After those three years I asked my Neurologist to remove me from Betaseron all together as I was very unhappy with the overall benefit that I felt that I was getting.  I had been told that I might not see any improvement in my general and overall symptoms but that I should expect a reduction in exacerbations/attacks and their severity.  As far as I was concerned neither of those outcomes happened though I was promised a copy of my personal study results which now two years later I still have not received though I admit to only half heartedly trying to obtain them, perhaps now I will so I can write about those results here. 

     I also should mention that I do a number of other things that are thought to perhaps slow this diseases progression.  I take between five and ten thousand units of vitamin D3 daily along with a fish oil tablet day and night.  When taking large doses of vitamin D always ask your doctor to add a vitamin D blood level whenever you’re getting other blood work.  It’s not a good idea to have a super high amount of vitamin D cruising around your blood stream however most people with MS have very low levels to start with.  Even at the higher dose that I take my blood levels have remained right at normal.  And I take the statin drug Lovastatin which some studies suggest might have a positive effect on MS though I also have a borderline high cholesterol level which is what it’s prescribed to treat in my case. 

     And then finally, I also was put on Lisinopril by my doctor about a year and a half ago for the treatment of borderline high blood pressure.  Lisinopril has also been mentioned in a small study as possibly having a disease modifying effect on multiple sclerosis.  And what I will say here is since being on the Lisinopril my flare ups have been much less severe then they were at any time in the past eleven years since I was diagnosed.  I won’t swear it’s the Lisinopril, it could be that my disease might just be transitioning into a secondary progressive stage which is the next, albeit slower, level of nerve degeneration after RRMS.

     In the weeks and months ahead I’ll see if I can catch you up to speed on how I got here over the past eleven years as well as keep you informed about my progress after I start on the Copaxone therapy.

     Please remember, if you have multiple sclerosis, never give up or give in to this disease.  We will beat it, have faith!





My First Attack

     My first attack was about nineteen years ago when I lived in Maryland.  I was working at the Bethesda Marriott and that’s where I started to notice some tightness in both of my legs.  This tightness was irritating but not debilitating so I really didn’t pay it much thought.  As the weeks went by the tightness started moving its way up into my lower back and causing my sciatic nerve to hurt.  Again, I ignored it thinking that what ever it was it would just go away which in fact is exactly what happened about a month and a half later after a few more symptoms.  After sticking around in my back for a few weeks my MS was on the move again this time causing my arms to be a bit weak and my fingers to tingle if and when I raised my hands above my head.  Each time my disease would move upwards, like from my legs into my back, and then my back to my arms, the discomfort in the lower area would fade away.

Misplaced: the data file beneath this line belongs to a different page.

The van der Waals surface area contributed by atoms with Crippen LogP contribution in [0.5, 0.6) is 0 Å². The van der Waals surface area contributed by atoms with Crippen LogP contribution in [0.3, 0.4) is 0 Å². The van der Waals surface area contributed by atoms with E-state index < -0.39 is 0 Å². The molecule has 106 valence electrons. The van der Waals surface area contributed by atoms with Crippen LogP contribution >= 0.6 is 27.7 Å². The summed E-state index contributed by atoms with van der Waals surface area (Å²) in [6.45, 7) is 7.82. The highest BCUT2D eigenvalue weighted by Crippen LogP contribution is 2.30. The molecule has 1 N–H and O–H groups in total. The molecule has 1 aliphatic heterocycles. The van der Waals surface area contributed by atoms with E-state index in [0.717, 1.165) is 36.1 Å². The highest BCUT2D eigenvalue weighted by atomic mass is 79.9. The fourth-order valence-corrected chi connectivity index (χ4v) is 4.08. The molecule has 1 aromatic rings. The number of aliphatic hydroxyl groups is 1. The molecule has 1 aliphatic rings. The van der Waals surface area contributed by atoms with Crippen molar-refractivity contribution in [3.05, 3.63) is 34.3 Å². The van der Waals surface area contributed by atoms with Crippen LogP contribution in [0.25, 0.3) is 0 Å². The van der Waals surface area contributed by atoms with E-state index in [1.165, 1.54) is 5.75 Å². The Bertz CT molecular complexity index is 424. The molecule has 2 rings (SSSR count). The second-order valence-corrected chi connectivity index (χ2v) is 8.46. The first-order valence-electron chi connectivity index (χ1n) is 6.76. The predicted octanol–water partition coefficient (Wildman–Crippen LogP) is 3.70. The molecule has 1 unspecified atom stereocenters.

The last stop for this first attack was in both of my eyes.  Every time that I would go to lay down at night and right after I would close my eyes it was like having a built in strobe light flashing behind my eyelids.  And this was when I really started to become a little concerned.  I guess it took the thought of not knowing what this was along with my fear that I could lose my eyesight to bring me to the reality that I should go and see a Doctor.  And so I made an appointment.

     By the time that my appointment rolled around most all of my symptoms and discomfort had gone away with perhaps just a minimal amount of residual after effects still present so my concern was fading along with the symptoms.  The Doctor gave me a pretty complete looking over and asked a number of questions but even he didn’t seem all that concerned much to my relief.  In the end he told me that he really wasn’t sure what was wrong but that perhaps I had just pinched a nerve and since it seemed like it was going away he was pretty confident that this experience was over.  And he was right, for the next six or seven years I didn’t have any symptoms that were like what had happened previously accept that on occasion when I moved my head in a certain way I would get this little electrical kind of tingle that would run down my right leg and be gone in a second. 

     Looking back on all of this now I don’t know if I was blessed in not knowing that eventually I would be diagnosed with MS or not.  You see this was back in the late eighties or perhaps around nineteen ninety when this all occurred and there wasn’t really a whole lot they could have done for me even if they had the proper diagnosis.  And sometimes I even wonder if perhaps my Doctor may have had an idea of what it was but decided against telling me, but I guess I’ll never know?

     What I do know is that six or seven years later it all came back with a vengeance, and the real nightmare was about to begin!